Mass. Affinity. Asymptotes.

The OED: b. Relationship by blood, consanguinity; common ancestry of individuals, races, etc.; an instance of this.

And then there is "Blood". And Blood: Stories.

"Why did you give it that title?" people ask. There are a lot of answers. (And that, in itself, is an answer.) Here's one: As a child of the early AIDS era, I always knew queer blood is politicized and scary. Scary, thus politicized. Politicized, thus scary.

Until recently, the FDA prohibited any man who had had sex with men since 1977 from donating blood. Now, if you've been celibate for a year, you can donate. The massacre in Orlando brought this policy back into the news, with various outlets reporting that while queers were attacked, and blood was needed, any man who had had sex with a man in the last year could not, under FDA rules, donate blood.

Blood is a reality and blood is a potent metaphor: beautiful and terrifying, wonderful and evil.

Consanguinity.

Blood is life and blood is death; blood is family and blood is genocide.

Is there an opposite to blood? What is water in our metaphors? It washes blood away, but also sustains us as we live, for much of what we are is water. Tears are made of water, salt, enzymes, hormones. They taste like oceans and look like rain.

Water is what we weep.

I weep for my queer brethren. I weep, too, for the inevitable homonationalism as queer shoulders are put to the wheel of US imperialism and US exceptionalism; as pride is wielded for Us against Them.

But I am not feeling political today.

Sometime looking backward
into this future, straining
neck and eyes I'll meet your shadow
with its enormous eyes
     you who will want to know
     what this was all about          

—Adrienne Rich,
"A Long Conversation"

Yesterday, my aunt, after (as they say) a (short? long? relative to what?) illness, died.

We had never lived near each other, but she was a profound influence on my life. She and her daughter, my cousin, gave me Stephen King stories when I was much too young for them. Night Shift, Skeleton Crew. The titles are still magic to me, the covers of the old paperbacks as powerful as any personal icon I have. So much of what I became as a writer is because of those stories. So much of what I became as a writer, then, is because of her.

She was a brilliant artist, a fun and funny person, so smart, so straightforward, saucy, even, and strong as the mightiest metal. She had a magnificent life with magnificent people in it, as well as hardship, oh yes, hardship, indeed, as we all do, yes, but still: she struggled, persevered, survived, didn't let the bastards get her down.

I will miss her forever and cherish her forever. Her husband, my uncle, provided me with my middle name, and I am always proud to have been named for him, one of the best people I know.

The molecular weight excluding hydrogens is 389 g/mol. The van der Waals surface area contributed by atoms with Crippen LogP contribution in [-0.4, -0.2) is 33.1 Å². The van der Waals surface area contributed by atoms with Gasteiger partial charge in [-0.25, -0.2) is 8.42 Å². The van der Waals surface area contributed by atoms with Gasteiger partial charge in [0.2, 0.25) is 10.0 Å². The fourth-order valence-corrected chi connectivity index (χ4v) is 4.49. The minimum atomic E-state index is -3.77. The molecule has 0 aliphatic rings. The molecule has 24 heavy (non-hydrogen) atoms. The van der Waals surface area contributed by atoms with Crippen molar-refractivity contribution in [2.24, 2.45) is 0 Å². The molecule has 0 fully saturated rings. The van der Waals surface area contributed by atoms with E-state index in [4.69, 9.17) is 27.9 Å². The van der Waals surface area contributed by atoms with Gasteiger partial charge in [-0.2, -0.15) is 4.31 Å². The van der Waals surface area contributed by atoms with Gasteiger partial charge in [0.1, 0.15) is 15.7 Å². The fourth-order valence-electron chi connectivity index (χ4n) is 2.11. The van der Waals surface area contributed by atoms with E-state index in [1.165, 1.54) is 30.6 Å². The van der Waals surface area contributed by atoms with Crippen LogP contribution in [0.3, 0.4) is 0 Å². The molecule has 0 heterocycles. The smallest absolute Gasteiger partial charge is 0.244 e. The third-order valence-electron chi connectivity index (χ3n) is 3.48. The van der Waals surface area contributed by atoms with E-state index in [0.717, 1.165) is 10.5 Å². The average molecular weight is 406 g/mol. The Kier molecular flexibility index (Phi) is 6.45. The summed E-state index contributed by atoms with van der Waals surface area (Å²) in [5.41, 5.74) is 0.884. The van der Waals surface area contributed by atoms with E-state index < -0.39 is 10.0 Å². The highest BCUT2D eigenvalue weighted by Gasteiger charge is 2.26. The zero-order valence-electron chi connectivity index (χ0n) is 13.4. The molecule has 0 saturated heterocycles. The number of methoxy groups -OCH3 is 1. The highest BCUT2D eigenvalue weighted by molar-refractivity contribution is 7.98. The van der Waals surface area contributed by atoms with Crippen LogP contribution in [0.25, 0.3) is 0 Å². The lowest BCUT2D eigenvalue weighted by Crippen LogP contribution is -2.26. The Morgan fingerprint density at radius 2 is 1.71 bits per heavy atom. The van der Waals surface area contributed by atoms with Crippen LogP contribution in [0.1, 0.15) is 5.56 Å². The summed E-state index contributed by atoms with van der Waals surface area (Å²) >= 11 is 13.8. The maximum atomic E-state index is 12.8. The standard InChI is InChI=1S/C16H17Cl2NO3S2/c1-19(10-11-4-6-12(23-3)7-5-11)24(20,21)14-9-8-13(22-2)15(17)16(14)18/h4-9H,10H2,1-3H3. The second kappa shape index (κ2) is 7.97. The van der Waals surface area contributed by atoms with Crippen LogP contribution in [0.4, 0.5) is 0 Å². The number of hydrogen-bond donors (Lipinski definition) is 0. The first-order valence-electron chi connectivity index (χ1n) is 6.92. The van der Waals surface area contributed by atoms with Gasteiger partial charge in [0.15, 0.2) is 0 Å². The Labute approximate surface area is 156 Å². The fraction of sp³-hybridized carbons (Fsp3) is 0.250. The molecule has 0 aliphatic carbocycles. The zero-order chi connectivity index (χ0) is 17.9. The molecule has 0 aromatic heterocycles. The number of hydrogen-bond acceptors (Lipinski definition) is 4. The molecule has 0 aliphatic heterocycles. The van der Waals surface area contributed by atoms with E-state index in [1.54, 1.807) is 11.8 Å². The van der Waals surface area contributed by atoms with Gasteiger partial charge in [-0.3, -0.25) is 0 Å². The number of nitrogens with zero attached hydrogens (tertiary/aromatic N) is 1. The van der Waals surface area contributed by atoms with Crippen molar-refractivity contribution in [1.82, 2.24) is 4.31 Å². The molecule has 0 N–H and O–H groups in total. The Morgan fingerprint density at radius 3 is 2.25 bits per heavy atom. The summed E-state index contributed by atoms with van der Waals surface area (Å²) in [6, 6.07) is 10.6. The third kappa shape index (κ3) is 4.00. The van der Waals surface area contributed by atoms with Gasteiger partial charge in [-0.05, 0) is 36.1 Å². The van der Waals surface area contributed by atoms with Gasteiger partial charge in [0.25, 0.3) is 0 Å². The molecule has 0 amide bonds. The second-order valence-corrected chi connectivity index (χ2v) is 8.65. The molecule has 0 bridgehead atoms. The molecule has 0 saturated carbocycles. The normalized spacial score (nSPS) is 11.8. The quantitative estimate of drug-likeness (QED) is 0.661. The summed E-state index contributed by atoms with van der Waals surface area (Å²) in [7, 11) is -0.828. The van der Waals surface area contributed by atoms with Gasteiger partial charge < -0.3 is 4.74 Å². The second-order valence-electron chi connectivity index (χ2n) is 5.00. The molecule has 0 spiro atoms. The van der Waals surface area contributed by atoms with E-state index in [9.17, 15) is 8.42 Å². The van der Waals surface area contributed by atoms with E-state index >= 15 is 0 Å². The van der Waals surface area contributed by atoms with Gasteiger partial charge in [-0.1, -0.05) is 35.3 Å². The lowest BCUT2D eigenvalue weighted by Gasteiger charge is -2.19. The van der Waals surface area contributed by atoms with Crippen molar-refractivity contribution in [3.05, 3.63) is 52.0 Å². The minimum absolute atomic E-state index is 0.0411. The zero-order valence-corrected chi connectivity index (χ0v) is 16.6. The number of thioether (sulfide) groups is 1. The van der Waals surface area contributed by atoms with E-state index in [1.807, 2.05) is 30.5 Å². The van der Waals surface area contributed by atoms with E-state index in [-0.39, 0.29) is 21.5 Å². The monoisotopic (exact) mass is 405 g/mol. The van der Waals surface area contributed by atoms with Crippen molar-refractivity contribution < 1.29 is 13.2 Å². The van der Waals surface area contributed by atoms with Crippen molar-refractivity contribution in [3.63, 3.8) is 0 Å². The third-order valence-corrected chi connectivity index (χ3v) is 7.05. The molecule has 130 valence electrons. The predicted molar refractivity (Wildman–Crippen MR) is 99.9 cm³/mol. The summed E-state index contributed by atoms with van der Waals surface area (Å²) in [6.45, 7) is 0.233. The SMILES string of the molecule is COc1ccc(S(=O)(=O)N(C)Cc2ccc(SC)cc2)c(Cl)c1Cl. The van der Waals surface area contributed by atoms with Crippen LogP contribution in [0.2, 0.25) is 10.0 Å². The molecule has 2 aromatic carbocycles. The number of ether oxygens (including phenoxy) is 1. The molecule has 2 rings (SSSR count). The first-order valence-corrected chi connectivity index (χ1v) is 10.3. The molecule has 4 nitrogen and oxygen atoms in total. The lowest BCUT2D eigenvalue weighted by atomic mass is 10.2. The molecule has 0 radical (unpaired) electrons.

(The cover of my book called Blood is a picture of a man with his heart removed.)

At the wedding of my youngest uncle some years ago, my oldest uncle, this great man now a widower, gave a toast in which he said ours is a motley family of steps and halfs, of once- and twice-removeds, of marriages and unions and affinities, but in the end those designations don't much matter, because family is family, and that's who we are, and what we are, and what we have, because we love each other.

Affinity. And even more so that most important of political cries: Solidarity.

I remember that Auden kept revising his poem "September 1, 1939", because he couldn't decide between "We must love one another or die," "We must love one another and die," or nothing at all.

Here, then, my own tentative, inadequate revision: We must love one another or nothing at all.

I loved my aunt fiercely, and I love fiercely all you queer folk out there aching and screaming and scared and willing to fight, and all who dance against the gunfire, hands held together through the pain, lips together in solidarity, lives together as we live and live and live — even if separated by oceans, even if drowning in tears — always striving, even if never reaching, like asymptotes, like believers and holy fools — as we remember and honor the dead, as we go on, as we must, you, me, all — whether strangers or the oldest of lovers, we are — we must be — a mass of friends, family, water, blood.


And I dream of our coming together
encircled     driven
not only by love
but by lust for a working tomorrow
the flights of this journey
mapless     uncertain
and necessary as water.

Audre Lorde
"On My Way Out I Passed Over You and the Verrazano Bridge"

10 June 2016

The Journals of Samuel R. Delany


Kenneth James is editing the journals of Samuel Delany for publication. Volume 1 is coming out from Wesleyan University Press in December. For the future volumes, Ken needs help with funding.

If you already know how valuable this project is, don't read on. Just go donate.

But if you need some convincing, please read on...